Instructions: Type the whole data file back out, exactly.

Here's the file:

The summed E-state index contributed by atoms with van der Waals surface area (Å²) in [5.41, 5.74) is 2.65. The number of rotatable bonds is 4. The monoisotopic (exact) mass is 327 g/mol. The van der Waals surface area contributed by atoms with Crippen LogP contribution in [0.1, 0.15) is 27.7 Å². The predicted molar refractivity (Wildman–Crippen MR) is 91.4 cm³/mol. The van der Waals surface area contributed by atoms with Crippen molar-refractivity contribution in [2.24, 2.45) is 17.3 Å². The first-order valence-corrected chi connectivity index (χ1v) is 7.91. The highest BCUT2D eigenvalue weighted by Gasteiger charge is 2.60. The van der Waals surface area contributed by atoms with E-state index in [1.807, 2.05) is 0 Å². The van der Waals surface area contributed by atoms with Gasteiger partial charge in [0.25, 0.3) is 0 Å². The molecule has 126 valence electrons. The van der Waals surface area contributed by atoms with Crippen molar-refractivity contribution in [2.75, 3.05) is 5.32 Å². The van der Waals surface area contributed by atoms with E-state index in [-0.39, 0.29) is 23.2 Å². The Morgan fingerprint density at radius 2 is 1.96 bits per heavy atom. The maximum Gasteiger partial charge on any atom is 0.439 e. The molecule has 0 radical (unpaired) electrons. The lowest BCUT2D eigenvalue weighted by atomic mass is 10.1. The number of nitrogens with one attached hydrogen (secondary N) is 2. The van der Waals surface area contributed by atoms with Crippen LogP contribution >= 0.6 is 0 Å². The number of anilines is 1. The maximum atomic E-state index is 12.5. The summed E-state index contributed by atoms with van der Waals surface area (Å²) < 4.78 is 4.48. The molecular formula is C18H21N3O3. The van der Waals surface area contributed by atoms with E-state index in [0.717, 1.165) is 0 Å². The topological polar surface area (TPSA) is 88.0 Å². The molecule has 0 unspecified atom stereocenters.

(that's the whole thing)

The summed E-state index contributed by atoms with van der Waals surface area (Å²) in [5.41, 5.74) is 2.65. The number of rotatable bonds is 4. The monoisotopic (exact) mass is 327 g/mol. The van der Waals surface area contributed by atoms with Crippen LogP contribution in [0.1, 0.15) is 27.7 Å². The predicted molar refractivity (Wildman–Crippen MR) is 91.4 cm³/mol. The van der Waals surface area contributed by atoms with Crippen molar-refractivity contribution in [2.24, 2.45) is 17.3 Å². The first-order valence-corrected chi connectivity index (χ1v) is 7.91. The highest BCUT2D eigenvalue weighted by Gasteiger charge is 2.60. The van der Waals surface area contributed by atoms with E-state index in [1.807, 2.05) is 0 Å². The van der Waals surface area contributed by atoms with Gasteiger partial charge in [0.25, 0.3) is 0 Å². The molecule has 126 valence electrons. The van der Waals surface area contributed by atoms with Crippen molar-refractivity contribution in [2.75, 3.05) is 5.32 Å². The van der Waals surface area contributed by atoms with E-state index in [-0.39, 0.29) is 23.2 Å². The Morgan fingerprint density at radius 2 is 1.96 bits per heavy atom. The maximum Gasteiger partial charge on any atom is 0.439 e. The molecule has 0 radical (unpaired) electrons. The lowest BCUT2D eigenvalue weighted by atomic mass is 10.1. The number of nitrogens with one attached hydrogen (secondary N) is 2. The van der Waals surface area contributed by atoms with Crippen LogP contribution >= 0.6 is 0 Å². The number of anilines is 1. The maximum atomic E-state index is 12.5. The summed E-state index contributed by atoms with van der Waals surface area (Å²) < 4.78 is 4.48. The molecular formula is C18H21N3O3. The van der Waals surface area contributed by atoms with E-state index in [0.717, 1.165) is 0 Å². The topological polar surface area (TPSA) is 88.0 Å². The molecule has 0 unspecified atom stereocenters.